The electric eel exhibit at New England Aquarium has a feature that makes it a favorite. Whenever the eel is hunting or stunning prey, the charge powers a voltmeter above his tank. It lights up when the eel is using his electricity, and allows you to see the invisible — like magic.
One day I saw another magical thing happen in the tank. Thanks to the voltmeter, I was able to watch the eel dream.
Here’s what happened:
I was standing in front of the exhibit with Scott Dowd, the lead aquarist for the freshwater gallery, watching the eel resting motionless at the bottom of the tank.
“I think he’s asleep,” I said to my companion.
“Yes, that eel is catching some serious Zs,” he agreed.
Being hard-core fish enthusiasts, we continued to watch transfixed while the electric eel slept. And that’s when it happened: A big flash shot across the voltmeter display — and another, and another.
Electric eels hunt while swimming forward, wagging their heads to and fro, sending out electric signals that bounce back to them, sort of like a dolphin’s echolocation. But he was still motionless. So what was the flash for?
“I thought the eel was asleep!” I said to Dowd.
“He is asleep,” he replied.
We realized at once what we were almost surely witnessing. The electric eel was dreaming.
“It would appear that not only do men dream,” Aristotle wrote in “History of Animals,” “but horses also, and dogs, and oxen; aye, and sheep and goats. . . .” It was obvious: like most of us, Aristotle had watched sleeping dogs twitch their ears, paddle their paws, and bark in their sleep. Surely other animals dreamed as well.
But since Artistotle’s day, more “modern” thinkers denied that animals could dream. Complex and mysterious, dreams were considered the exclusive province of so-called “higher minds.”
As brain research advanced, however, researchers were forced to concede that Aristotle was right. Animals do dream. And now we are even able to glimpse what they dream about.
A researcher who studied zebra finches found that while awake, neurons in the forebrain fire when they sing particular notes. While the birds were asleep, he found that their neurons fired in the same order — as if they were singing in their dreams.
Since the 1960s, scientists have understood that our dreams happen during the Rapid Eye Movement (REM) phase of the sleep cycle. During this time, our muscles are normally paralyzed by the pons of the brainstem, so that we don’t act out our dreams. In 1965, researchers removed the pons from the brainstems of cats. They discovered the cats would get up and walk around, move the head as if to follow prey, and pounce as if on invisible mice — all while asleep.
By 2007, we would get an even more vivid picture of animals’ dreams. Massachusetts Institute of Technology scientists Matthew Wilson and graduate student Louise Kenway recorded the activity of rats’ brains while the animals were running a maze. Neurons fire in distinct patterns while a rat in a maze performs particular tasks. The researchers repeatedly saw the exact same patterns reproduced while the rats slept — and they saw this so clearly they could tell what point in the maze the rat was dreaming about, and whether an individual rat was running or walking in his dreams.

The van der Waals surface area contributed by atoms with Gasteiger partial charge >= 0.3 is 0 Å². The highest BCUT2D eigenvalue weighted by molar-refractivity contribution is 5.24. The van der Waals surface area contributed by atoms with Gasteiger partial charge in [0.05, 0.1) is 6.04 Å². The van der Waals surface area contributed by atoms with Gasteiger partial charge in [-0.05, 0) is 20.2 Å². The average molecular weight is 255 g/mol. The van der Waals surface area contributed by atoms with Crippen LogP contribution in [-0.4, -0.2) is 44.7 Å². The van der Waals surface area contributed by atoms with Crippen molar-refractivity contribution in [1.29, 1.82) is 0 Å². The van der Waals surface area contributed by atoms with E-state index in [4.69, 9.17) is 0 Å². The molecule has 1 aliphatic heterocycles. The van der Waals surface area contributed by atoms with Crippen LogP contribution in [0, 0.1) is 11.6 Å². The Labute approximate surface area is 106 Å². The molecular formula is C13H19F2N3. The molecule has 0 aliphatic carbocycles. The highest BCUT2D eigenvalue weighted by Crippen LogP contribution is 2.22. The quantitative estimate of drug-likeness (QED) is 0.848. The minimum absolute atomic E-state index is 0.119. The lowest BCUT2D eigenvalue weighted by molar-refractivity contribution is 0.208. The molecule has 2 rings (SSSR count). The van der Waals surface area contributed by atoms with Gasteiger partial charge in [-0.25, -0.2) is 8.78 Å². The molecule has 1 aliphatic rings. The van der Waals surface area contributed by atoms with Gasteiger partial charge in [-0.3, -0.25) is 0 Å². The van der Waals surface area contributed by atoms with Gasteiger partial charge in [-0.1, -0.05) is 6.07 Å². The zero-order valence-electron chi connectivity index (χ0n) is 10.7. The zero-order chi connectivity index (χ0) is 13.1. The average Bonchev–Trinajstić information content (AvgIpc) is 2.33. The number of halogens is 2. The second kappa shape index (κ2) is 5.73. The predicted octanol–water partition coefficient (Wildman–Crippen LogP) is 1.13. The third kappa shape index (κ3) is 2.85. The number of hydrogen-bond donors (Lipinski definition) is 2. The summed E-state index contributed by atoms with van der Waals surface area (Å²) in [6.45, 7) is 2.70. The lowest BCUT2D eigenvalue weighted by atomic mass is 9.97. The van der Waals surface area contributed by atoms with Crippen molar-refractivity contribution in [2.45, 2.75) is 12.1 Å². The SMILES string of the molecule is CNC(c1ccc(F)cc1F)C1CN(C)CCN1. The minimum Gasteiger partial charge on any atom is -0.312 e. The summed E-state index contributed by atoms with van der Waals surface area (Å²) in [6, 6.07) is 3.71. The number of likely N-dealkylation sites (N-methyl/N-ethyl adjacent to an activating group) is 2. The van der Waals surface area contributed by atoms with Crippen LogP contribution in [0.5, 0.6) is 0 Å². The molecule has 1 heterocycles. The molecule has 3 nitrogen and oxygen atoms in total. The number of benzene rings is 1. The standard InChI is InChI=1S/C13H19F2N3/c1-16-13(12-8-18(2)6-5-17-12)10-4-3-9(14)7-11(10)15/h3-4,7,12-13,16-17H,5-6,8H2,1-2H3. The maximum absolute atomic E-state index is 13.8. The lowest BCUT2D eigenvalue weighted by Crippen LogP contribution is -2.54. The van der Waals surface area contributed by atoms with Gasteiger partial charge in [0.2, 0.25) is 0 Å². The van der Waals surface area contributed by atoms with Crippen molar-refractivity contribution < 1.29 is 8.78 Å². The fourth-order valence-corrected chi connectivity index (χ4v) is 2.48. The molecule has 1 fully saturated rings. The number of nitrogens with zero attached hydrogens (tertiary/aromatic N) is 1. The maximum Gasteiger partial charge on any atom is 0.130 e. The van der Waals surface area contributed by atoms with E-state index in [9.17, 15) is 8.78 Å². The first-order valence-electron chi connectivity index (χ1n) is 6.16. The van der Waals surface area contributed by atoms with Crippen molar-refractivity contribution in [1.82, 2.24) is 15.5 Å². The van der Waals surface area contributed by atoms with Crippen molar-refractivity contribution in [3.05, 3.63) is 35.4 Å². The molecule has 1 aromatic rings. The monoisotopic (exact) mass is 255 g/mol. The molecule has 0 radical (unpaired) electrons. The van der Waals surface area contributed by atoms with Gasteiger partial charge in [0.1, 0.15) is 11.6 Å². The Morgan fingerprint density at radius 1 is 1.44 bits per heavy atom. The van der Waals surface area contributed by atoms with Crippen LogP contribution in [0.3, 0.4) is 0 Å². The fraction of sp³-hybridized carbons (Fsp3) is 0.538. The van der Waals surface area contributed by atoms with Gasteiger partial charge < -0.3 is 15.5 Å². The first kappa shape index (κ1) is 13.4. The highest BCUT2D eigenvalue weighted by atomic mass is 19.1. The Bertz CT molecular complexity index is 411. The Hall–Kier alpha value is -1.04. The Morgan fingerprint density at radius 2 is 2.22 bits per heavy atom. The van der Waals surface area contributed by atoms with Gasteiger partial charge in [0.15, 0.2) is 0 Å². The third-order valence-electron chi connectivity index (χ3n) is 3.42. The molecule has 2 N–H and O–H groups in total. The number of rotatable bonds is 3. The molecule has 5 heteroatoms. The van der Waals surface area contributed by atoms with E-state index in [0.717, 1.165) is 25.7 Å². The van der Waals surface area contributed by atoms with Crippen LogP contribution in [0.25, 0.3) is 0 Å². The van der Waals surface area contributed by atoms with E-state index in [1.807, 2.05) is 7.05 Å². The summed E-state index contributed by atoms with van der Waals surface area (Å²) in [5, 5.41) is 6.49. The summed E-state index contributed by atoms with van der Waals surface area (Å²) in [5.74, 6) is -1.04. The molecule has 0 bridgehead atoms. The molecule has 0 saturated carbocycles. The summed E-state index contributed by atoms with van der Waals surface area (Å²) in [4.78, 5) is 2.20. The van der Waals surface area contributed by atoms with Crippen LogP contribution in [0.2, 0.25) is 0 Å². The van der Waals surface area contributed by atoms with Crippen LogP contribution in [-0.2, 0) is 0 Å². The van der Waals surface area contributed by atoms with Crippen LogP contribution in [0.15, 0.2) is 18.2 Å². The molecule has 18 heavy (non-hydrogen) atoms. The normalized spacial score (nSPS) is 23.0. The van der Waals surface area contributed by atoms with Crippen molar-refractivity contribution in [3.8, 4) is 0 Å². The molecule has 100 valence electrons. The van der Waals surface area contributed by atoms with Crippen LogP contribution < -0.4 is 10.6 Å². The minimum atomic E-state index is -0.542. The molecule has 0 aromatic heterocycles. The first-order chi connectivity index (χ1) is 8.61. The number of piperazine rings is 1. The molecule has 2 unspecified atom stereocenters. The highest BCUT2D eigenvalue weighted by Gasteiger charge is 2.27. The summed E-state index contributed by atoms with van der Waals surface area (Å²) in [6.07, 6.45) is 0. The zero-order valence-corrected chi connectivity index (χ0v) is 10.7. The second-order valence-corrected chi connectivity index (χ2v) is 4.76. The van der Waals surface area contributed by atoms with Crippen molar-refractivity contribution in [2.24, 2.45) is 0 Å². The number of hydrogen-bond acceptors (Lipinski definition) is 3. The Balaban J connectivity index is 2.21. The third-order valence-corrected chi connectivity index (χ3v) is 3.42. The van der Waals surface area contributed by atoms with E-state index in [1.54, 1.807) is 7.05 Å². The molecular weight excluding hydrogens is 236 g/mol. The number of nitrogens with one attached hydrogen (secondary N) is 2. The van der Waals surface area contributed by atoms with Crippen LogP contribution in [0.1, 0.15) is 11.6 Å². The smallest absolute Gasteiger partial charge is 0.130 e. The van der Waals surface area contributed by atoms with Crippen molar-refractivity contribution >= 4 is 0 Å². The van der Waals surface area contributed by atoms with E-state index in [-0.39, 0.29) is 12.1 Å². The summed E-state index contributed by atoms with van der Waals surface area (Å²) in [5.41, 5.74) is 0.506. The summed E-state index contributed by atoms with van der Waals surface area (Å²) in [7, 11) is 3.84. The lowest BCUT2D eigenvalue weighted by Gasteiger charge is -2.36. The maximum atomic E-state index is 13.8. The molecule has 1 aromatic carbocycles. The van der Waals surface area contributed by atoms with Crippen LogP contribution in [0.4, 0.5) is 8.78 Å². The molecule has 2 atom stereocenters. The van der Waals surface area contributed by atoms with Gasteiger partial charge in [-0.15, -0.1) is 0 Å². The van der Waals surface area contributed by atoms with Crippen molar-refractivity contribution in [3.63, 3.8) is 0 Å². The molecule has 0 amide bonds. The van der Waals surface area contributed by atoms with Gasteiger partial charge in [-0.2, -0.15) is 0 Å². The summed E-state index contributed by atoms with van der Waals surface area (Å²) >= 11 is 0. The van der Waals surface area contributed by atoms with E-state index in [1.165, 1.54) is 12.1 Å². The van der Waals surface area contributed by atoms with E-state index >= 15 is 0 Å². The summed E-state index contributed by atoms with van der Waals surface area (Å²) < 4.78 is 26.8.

The rats’ dreams arose from the hippocampus, the same area in the brain that seems to drive humans’ dreams. It’s an area known to record and store memories, and further supports the notion that one important function of dreams is to help us remember what we have learned.
And of course, it’s important to a lab rat to remember the right way to run a maze. So if rats dream of running mazes, what do birds dream about?
University of Chicago professor Daniel Margoliash conducted experiments on zebra finches. Like all birds, zebra finches aren’t born knowing their songs; they learn them, and young birds spend much of their days learning and rehearsing the song of their species. While awake, neurons in the forebrain known as the robustus archistrialis fire when the bird sings particular notes. The researcher was able to determine the individual notes based on the firing pattern of the neurons. While the birds were asleep, their neurons fired in the same order — as if they were singing in their dreams.
Much less work has been done on fish than on mammals and birds. No one has found REM sleep in fish — yet. But that does not mean they don’t dream. Interestingly, no one has discovered REM sleep in whales, either. But whales almost surely dream. They are long-lived, social animals with very big brains much like our own, and for whom long-term memory consolidation is crucial. And if you were looking for rapid eye movement in sleeping owls, you’d never see it — because owls’ eyes are fixed in their sockets. That’s why they need to turn their heads around, Exorcist-style. Yet owls’ brain waves show they dream, too.
Fish do sleep, however — that much is well known. And it’s been carefully documented that if zebra fish are deprived of sleep (because pesky researchers keep waking them up), they have trouble swimming the next day — just as a person would have trouble concentrating after a dreamless night.
What might an electric eel dream about? The voltmeter at New England Aquarium showed us the answer: hunting and shocking prey.